Asian Civilisations Museum - Singapore

Asian Civilizations Museum in Singapore is truly one of a kind. It explores all of Asia, from Iran to Indonesia, and includes artifacts and collections from every Asian country. The word "Asian" is often mistaken with Chinese or mongoloid nations, but this museum includes all the Asian countries like India, Afghanistan, Vietnam, etc. The museum is very large with multiple floors and has many thousands of items on display. If you are serious visitor, you could be here all day long, "trying" to finish seeing all the artifacts.
Front view of the Asian Civilizations Museum - Singapore
Visitor Information:
Phone: +65 6332 7798, +65 6332 3275
Fax: +65 6883 0732
Address: 1 Empress Place, Singapore 179555 (5 minutes walk from Raffles place MRT station)
Opening hours: Daily 10 A.M - 7 P.M ; Fridays 10 A.M - 9 P.M
Parking: Available (on street)

Guided tours in English (Free):
Monday to Friday: 11:00 A.M, 2:00 P.M
Friday evening: 7:00 P.M
Saturday & Sunday: 11:00 A.M, 2:00 P.M, 3:00 P.M

Entrance Fee: 
Singapore citizens and permanent residents: Free
Kids aged 6 and below: Free
Full time students and visitors aged 60 and above: $4
All other visitors: $8
Photography : Allowed, free of charge (no flash)
Remember: Take your ID with you, they do verify your age, nationality, etc

Since it is impossible to show all the artifacts of this museum here, let us see a few interesting items below.
A human skull of an enemy with carvings - Dayak tribe
This is a human skull taken as a trophy by the Dayak tribe of Borneo. Until early 1900s the Dayak tribal warriors beheaded their enemies and kept the skulls as souvenirs. Carvings were made on the skull to identify who it belongs to, and other creative designs were also etched on it. Note that the practice of keeping human skulls as trophies were also followed by many other cultures, like the Naga tribes of Myanmar.
AvalokiteĊ›vara, a God with the maximum number of arms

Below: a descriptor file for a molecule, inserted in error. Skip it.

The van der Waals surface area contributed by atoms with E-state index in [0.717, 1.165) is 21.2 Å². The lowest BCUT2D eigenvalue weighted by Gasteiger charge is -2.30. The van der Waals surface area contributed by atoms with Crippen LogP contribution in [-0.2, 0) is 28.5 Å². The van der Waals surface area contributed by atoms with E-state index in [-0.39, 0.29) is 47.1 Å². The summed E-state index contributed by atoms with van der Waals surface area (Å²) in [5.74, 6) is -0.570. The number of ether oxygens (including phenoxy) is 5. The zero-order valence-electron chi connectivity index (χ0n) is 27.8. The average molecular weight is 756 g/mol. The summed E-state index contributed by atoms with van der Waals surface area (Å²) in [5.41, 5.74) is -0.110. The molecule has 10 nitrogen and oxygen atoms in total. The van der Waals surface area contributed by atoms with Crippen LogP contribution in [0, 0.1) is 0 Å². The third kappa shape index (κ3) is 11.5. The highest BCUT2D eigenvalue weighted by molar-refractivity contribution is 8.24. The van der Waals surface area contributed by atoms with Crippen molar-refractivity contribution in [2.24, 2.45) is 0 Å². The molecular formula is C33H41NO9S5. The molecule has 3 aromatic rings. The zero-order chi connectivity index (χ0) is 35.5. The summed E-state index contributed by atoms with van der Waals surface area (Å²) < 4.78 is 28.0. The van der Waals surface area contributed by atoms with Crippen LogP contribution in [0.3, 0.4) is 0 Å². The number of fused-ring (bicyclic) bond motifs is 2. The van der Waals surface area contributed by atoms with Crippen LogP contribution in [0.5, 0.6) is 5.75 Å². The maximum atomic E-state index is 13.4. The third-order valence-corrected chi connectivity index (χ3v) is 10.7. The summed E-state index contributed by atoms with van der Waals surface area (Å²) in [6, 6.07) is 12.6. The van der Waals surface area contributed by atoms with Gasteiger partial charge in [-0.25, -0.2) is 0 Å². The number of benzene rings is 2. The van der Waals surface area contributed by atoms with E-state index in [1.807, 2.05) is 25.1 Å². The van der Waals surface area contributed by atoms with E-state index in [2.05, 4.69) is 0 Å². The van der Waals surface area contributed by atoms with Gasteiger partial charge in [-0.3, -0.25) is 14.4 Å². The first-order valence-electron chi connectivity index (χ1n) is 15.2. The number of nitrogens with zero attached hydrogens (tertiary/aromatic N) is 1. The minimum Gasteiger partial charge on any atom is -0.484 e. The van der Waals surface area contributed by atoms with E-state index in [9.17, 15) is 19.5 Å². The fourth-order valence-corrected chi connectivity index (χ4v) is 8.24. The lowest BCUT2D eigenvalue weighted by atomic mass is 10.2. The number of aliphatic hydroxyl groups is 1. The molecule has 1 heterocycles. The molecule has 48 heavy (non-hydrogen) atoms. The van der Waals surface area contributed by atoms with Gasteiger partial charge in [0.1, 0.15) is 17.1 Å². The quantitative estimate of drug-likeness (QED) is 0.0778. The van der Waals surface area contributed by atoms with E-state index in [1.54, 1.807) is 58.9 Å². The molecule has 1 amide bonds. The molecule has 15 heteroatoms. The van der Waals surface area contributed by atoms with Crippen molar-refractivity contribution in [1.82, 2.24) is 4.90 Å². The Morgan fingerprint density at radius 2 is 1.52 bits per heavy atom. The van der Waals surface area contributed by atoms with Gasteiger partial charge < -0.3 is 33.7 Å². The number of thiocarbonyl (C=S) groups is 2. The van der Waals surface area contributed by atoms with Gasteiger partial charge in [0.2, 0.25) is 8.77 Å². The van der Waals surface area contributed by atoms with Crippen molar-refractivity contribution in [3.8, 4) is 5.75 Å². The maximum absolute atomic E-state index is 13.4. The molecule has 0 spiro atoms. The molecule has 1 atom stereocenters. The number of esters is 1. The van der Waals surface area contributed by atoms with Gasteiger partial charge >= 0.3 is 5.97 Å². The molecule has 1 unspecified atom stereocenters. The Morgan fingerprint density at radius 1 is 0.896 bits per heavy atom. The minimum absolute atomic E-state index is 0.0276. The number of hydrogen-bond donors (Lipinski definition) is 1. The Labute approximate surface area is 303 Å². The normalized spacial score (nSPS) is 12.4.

Sculpture of AvalokiteĊ›vara, with probably most number of arms carved on any God EVER! You have to count it a few times before getting the number of arms right (it's 34, by the way). This gilded bronze sculpture was made in the Dali kingdom (937-1253), an independent state in what is today Yunnan province, China. Each arm of this figure holds an important Buddhist symbol. If you look closer, the headdress contains many small Buddhas, with Amitabha (the Buddha of infinite light) at the center.
A Qibla compass from Iran to find the direction of Mecca
Qibla compass (Iran -1878 CE), a modified form of compass to show directions of different cities. Note the accurate divisions to show degrees on the circumference. It is important for Muslims to be able to determine the direction of Mecca (Qiblah) wherever they happen to be. Certain rituals like prayers are performed directed to Mecca. These special compasses were therefore developed to help determine the Qiblah. Even today, compasses are still used although visitors to hotels in Islamic countries will find the Qiblah indicated on the ceiling of their rooms.
An unidentified statue that depicts pure evil - Any idea who he is?
Here is a statue with no name to it, but sure looks scary. He holds a vertebral column in one of his right hands while holding a skull to the left of its face. He is trampling a human being underneath while stabbing him with a knife. It seems as though he is putting a finger to the lips and says SHH.. while mischievously smiling with his eyes closed. There are plenty of smaller figures around him, but none of them look at him. Looks like he could easily be the most gruesome God, if not for Periyachi Amman.
Hsun Ok, an offering bowl with a fancy lid from Myanmar (Burma)